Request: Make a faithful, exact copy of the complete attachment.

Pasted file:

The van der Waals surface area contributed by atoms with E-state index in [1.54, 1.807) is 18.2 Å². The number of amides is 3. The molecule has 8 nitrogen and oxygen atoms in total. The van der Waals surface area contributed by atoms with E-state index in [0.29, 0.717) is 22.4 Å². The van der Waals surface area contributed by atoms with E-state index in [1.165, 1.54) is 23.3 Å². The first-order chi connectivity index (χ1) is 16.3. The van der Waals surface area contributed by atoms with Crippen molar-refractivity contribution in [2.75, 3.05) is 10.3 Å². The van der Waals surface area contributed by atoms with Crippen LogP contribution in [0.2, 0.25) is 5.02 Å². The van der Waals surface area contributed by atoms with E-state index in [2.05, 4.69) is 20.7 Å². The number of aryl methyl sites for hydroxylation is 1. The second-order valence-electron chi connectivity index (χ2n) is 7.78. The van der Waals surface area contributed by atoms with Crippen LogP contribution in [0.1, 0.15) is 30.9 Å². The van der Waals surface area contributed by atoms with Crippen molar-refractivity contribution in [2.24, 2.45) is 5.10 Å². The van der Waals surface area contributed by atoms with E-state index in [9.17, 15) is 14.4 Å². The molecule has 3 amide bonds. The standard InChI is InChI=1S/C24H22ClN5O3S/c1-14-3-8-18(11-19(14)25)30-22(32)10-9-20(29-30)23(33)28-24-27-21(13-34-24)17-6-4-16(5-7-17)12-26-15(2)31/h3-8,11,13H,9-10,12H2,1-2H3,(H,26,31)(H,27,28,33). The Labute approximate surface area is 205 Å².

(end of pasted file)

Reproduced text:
The van der Waals surface area contributed by atoms with E-state index in [1.54, 1.807) is 18.2 Å². The number of amides is 3. The molecule has 8 nitrogen and oxygen atoms in total. The van der Waals surface area contributed by atoms with E-state index in [0.29, 0.717) is 22.4 Å². The van der Waals surface area contributed by atoms with E-state index in [1.165, 1.54) is 23.3 Å². The first-order chi connectivity index (χ1) is 16.3. The van der Waals surface area contributed by atoms with Crippen molar-refractivity contribution in [2.75, 3.05) is 10.3 Å². The van der Waals surface area contributed by atoms with Crippen LogP contribution in [0.2, 0.25) is 5.02 Å². The van der Waals surface area contributed by atoms with E-state index in [2.05, 4.69) is 20.7 Å². The number of aryl methyl sites for hydroxylation is 1. The second-order valence-electron chi connectivity index (χ2n) is 7.78. The van der Waals surface area contributed by atoms with Crippen LogP contribution in [0.1, 0.15) is 30.9 Å². The van der Waals surface area contributed by atoms with Crippen molar-refractivity contribution in [2.24, 2.45) is 5.10 Å². The van der Waals surface area contributed by atoms with E-state index in [9.17, 15) is 14.4 Å². The molecule has 3 amide bonds. The standard InChI is InChI=1S/C24H22ClN5O3S/c1-14-3-8-18(11-19(14)25)30-22(32)10-9-20(29-30)23(33)28-24-27-21(13-34-24)17-6-4-16(5-7-17)12-26-15(2)31/h3-8,11,13H,9-10,12H2,1-2H3,(H,26,31)(H,27,28,33). The Labute approximate surface area is 205 Å².